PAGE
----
So this one was published in August of 1933, written by Walter B. Gibson alias Maxwell Grant, cover art by George Rozen.
This is just a really superior Shadow story. It’s just really good and perfectly pleasing, and it made me feel happy.
It’s kind of hard to say more than that, so instead, I’ll talk about how Maxwell Grant (nee Walter B. Gibson) made his hero effective by focusing on the villains.
Think about standard plot structure: the hero wins, the villain loses. Most authors begin with this premise and work outwards from there. They craft from the top down to create situations where the villains lose. This is why the Death Star had a conveniently-placed ventilation shaft, why the hive swarm goes immobile instead of berserk when the queen is deactivated, why Sauron poured so much of his own being and power into the One Ring that destroying it destroys him utterly. At the more tactical level, it’s why the gangsters playing poker in the front room keep their backs strategically to the window, or a sentry decides not to investigate the rustling and muffled cursing noises from that bramble patch–but does go chase a pebble down the dark hallway. Most authors position their villains for failure. Then they allow the hero to win (sometimes after a stiff struggle getting through the trench run, sure, but still.)
However, Gibson reversed this. He planned how his villains should win, and then engineered a way to prevent them. For instance: mobsters under command of a ruthless mob leader and supported with a dark ray that will suppress alarms and opposition (so no witnesses, no police, no watchmen), and equipped with explosives, guns, and getaway cars are at one point preparing to take on the New City Bank. They’re a tough, picked crew and they know their stuff. Fifteen minutes are all they need. What can The Shadow possibly do to stop them? Well, he could get there first, so they don’t ever even get their fifteen minutes, and then he could have backup arrive to provide cross-fire.
So, he’d need to know where they’re going and when. He needs to have access to Goldy Tancred’s inner circle, and Goldy isn’t accepting visitors. So: Clyde Burke and Burbank bug Goldy’s apartment, and, this not even being enough once Goldy develops an entirely new, healthy respect for operational security measures, The Shadow drops in and goes through the waste-paper basket. So Harry Vincent befriends the unlucky young engineer-inventor who seems to have gotten mixed up in this whole mess and tries to find out what he knows about the Black Hush. So The Shadow knows the target, the time, and their general plan. So, when the (remaining) gangsters flee to their countryside lair to lick their wounds and plot subsequent days’ revenge, The Shadow knows where they are and also (sigh) that Harry Vincent needs rescuing.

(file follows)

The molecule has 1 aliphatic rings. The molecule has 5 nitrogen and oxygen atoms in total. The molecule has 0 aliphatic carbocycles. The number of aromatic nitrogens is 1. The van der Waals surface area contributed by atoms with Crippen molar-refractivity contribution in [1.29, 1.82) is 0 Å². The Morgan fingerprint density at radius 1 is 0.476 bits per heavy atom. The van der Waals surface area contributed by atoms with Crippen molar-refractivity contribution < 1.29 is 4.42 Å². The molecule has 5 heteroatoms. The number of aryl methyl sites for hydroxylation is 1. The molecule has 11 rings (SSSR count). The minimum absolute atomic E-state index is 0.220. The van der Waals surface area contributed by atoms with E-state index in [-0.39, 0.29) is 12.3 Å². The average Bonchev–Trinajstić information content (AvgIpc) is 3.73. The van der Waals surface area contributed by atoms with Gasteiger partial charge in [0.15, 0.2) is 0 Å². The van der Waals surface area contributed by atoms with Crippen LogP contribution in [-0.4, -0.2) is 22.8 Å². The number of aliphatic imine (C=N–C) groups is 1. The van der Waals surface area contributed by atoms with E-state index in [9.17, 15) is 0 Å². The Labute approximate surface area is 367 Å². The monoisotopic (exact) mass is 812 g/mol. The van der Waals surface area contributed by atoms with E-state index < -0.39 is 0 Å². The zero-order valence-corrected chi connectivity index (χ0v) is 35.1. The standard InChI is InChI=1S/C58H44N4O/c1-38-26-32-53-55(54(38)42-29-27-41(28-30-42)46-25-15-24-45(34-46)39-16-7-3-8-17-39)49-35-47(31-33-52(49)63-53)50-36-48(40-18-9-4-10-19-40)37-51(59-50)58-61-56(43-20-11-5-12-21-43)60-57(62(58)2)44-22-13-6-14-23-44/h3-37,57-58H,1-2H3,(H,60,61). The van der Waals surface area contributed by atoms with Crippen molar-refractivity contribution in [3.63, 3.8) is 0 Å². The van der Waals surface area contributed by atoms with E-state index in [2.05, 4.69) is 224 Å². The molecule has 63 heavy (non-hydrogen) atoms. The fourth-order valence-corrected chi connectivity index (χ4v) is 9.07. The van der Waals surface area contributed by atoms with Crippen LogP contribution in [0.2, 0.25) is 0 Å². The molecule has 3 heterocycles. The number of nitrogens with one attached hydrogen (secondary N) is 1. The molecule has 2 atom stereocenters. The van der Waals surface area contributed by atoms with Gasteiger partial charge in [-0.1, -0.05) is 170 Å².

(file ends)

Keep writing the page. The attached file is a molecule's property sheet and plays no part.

Villains are never stupid, although the monomaniacal supervillain-types do tend to be somewhat dense, admittedly. As a whole, they are adaptive, clever, and increasingly well-prepared for the physical threat that The Shadow represents (multiple cars with machine guns, and plenty of hand grenades: standard anti-Shadow ordnance.) Goldy Tancred, for instance, discovers the wiretap almost immediately and begins using it for counter-surveillance, flushing out Clyde Burke as a spy, and from then on putting all orders in writing and then burning the notes.
Pity he didn’t try re-sweeping the whole apartment for bugs after nullifying the first one….
Gibson’s Shadow stories have an enduring fascination, because, instead of making the villains weaker than the hero, he made the hero stronger than them. He lets the struggle play out on a level just slightly higher, and slightly better thought out, than the zero ground most heroes (i.e., BATMAN) operate at.
All that being said, what’s this one about, and is it just another pulp action story, told at breakneck speed so the incongruities of plot don’t register until later?
So we start off in a swanky hotel, where two groups are gathered. One is a group of mobsters, prominently starring one Goldy Tancred–who has requested police presence, just to keep things peaceable–and the other a conference of electrical engineers. The hotel is suddenly hit by a strange, complete, darkness that deactivates electrical and mechanical devices and can only be barely pierced by acetylene torches–such as are being carried by a small hit-squad that brutally assassinates…a random engineer at the banquet. The obvious conclusion is that Goldy Tancred and his ilk, in the west ballroom, were the targets, and the engineer in the east room was killed by mistake. Goldy certainly seems to believe this, as he promptly goes into seclusion, but although New York’s finest ace detective considers the motive clear, The Shadow thinks differently, and moves to investigate.
What is Goldy’s real game? Where is the source of the Black Hush? How is Harry Vincent going to screw up this time?
Read it and find out…
Rated: There’s also a thrilling death-from-above entry via autogiro, it’s kind of awesome.